Blimey! Suddenly a bit of the roadway had moved and it turned out to be this wee teacup-size baby snapping turtle (Chelydra serpentina)! How LD spotted him I'll never know - he was doing an uncanny impression of blacktop.
He was definitely feeling under the weather, poor sod. Lou scooped him up and we got him off the road and to safety.
How, might you ask, could we tell he was feeling under the weather?
Here's the turtle re-locating process.
Is LD just madly germophobic, you might ask?
Well, yes. But this one I have to give him - turtles actually do carry salmonella. If you have to perform a rescue like this, it really is better to use gloves or a bag -- or at the very least wash up tout suite.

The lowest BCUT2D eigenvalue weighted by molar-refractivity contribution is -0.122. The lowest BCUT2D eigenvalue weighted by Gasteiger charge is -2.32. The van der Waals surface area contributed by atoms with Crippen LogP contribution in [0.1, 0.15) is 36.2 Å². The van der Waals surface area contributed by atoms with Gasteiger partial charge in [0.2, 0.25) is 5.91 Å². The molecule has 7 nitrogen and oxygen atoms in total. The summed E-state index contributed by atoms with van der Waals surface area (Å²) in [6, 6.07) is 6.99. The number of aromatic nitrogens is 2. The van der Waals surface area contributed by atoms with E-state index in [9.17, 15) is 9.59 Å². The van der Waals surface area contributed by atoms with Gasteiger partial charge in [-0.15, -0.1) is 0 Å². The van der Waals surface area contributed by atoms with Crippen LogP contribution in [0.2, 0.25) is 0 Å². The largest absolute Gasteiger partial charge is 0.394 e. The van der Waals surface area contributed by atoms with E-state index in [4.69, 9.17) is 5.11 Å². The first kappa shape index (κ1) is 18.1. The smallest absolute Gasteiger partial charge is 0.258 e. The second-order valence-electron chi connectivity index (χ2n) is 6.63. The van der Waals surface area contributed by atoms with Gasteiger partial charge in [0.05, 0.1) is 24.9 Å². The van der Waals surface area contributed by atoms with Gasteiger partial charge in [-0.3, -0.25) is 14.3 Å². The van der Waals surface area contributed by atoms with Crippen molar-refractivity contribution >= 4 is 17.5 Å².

Here's the Illinois Natural History Survey's excellent page on Snappies. : http://www.inhs.illinois.edu/animals_plants/herps/species/ch_serpent.html
LD and I love these guys for lots of reasons.
First, they are so damn prehistoric. They got really good at being turtles ages before we got good at being humans - and they haven't really needed to change much since. Same fetching face and everything!
(late Cretaceous extinct giant snapping turtle skull, from Paleodirect.com)
Second, they have a ton of attitude, no matter their size. As a small creature with a lot of that myself, I respect Snappies.
Please note if you are lucky enough to meet one of these living fossils on dry land (LD met one in Humboldt Park): this is where their attitude really comes out. They are pretty gentle in the water (which doesn't diminish the sheer ballsyness of the Turtle Man) but they're not at their best on land, and they're carnivores, so when they're healthy they can move startlingly fast. (For a cool demo, check out LD's "snappy jump" video on his loudhvx channel on You Tube.)
When we came back by on our way home, he had toddled off. Hopefully all he needed was to rehydrate and scarf down some juicy grubs.